“It did not pass,” Her said, who called it a partial victory for the council’s work in getting the bill as far as conference committees before being cut from the House Omnibus bill – further than any previous effort on this extremely sensitive issue.
“I think it was about educating policymakers,” Her said. “This is the second year and what is needed is more time to more strategically advice policymakers about the community.”
The next time around the council intends to bring more members of the community who are willing to share their stories publicly, Her said. With the aid of the report once completed, should the findings and recommendations be consistent with the testimony, the council can say that as a state government it is appropriate to do something to help at this time.
The council also spoke in favor of the Universal Pre-K bill, increasing the level of language support at voting stations, and testified against eliminating Minnesota Care.
The council supported the Hmong/Lao veterans memorial effort on the state capitol grounds, which was passed after several years with this year’s bill from State. Sen. Foung Hawj (DFL-67). A similar effort is moving forward for Khmer and Vietnamese veterans.
Restructured Councils of Color
It was touch and go for a few months but the state Council on Asian Pacific Minnesotans will continue to play its role to advise the governor and legislature with a board and staff. Effective July 1 the organization is restructured under a new statute that defines the Minnesota councils of color, which include CAPM, the Council on Latino Affairs, Minnesota African Heritage Council.
The council will continue with a small state agency budget under $400,000. It will fund the executive director, a research director and legislative liaison and office manager.
Her, in a recent phone interview, said that without the support of legislators introducing alternate bills the fate of the councils of color may have gone the way of elimination with a new Office of Minority Affairs to replace them, or to require that state agencies establish advisory groups to focus on disparities.
“I don’t believe that cutting the councils all together makes sense,” Her said. “I don’t believe in eliminating the boards. They are places where members of the community can step up and they have a role to play in the governance of the council.”
The boards bring a credibility for the community voice than cannot be replicated until such a time as the communities in general know how to access the system and add their voices directly on the issues and legislation as it impacts them, she said. Someday the day may come when the councils are no longer needed as an advocate or a bridge, and that is a council vision, but that day has not arrived.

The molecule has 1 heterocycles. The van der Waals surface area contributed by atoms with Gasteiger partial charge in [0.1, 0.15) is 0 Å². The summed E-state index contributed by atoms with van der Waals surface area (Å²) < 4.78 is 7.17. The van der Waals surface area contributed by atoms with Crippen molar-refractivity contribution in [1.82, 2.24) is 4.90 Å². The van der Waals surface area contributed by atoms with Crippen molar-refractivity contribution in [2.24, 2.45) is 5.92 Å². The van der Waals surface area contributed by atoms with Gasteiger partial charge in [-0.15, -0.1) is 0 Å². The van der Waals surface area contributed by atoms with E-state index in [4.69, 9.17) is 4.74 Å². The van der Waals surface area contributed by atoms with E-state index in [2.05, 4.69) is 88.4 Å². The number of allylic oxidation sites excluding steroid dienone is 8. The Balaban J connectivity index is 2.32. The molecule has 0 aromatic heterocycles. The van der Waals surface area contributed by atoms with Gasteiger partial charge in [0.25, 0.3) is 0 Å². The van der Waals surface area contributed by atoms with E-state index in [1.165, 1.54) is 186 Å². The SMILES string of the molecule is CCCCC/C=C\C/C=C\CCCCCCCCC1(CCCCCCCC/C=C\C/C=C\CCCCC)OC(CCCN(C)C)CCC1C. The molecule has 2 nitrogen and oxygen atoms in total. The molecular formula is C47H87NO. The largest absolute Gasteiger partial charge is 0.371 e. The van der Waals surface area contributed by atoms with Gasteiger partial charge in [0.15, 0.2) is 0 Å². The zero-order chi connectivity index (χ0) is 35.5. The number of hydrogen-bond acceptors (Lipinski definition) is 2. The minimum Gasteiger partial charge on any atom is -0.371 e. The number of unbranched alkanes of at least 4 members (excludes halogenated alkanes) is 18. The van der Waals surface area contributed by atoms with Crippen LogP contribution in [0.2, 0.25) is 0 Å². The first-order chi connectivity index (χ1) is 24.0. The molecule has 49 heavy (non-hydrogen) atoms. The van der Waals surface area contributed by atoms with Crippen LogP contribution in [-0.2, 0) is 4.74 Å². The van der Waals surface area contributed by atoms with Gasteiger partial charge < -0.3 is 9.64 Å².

The decision to make the executive director and staff accountable to the LTC and not to the board directly was appropriate, Her said, given that the board are not state employees and although will have a say in matters it would not conduct hiring or performance evaluations.
The councils boards will now be comprised of 15 members. CAPM had been authorized 23. The Governor appoints 11 members, and 4 members are legislators (one from each caucus).
The current CAPM Board Members include the Chair, Tran Nhon (Vietnamese), David Maeda (Japanese), George Thaw Moo (Karen), Melissa Kwon (Chinese), Tsewang Ngodup (Tibetan), A.S. Liyanapathiranage (Sri Lankan), Hoeun Hach (Cambodian), Mukthar Thakur (Asian Indian), Hue Danny Lee (Hmong), and Shanti Shah (Asian-Indian).
“We are very fortunate to have great executive committee and the board as a whole is phenomenal,” Her said.
The four non-voting legislative appointees include Sen. Foung Hawj, Sen. Alice Johnson, Rep. Carolyn Laine, and Rep. Rod Hamilton. The legislative members were crucial in not only helping to educate others on the importance of the council, the assisted in advocating the CAPM legislative agenda on both sides of the aisle, Her said.
“These are the advocates you want for a council,” Her said. “I cannot emphasize enough how critical they have been to the transition and rebirth of the council as it relates to policy work.”
A board member may now serve a maximum two terms totaling eight years. A board member will be dismissed for missing more than one-half of regularly scheduled meetings, failing to attend required trainings, and if three of four legislative members vote them out.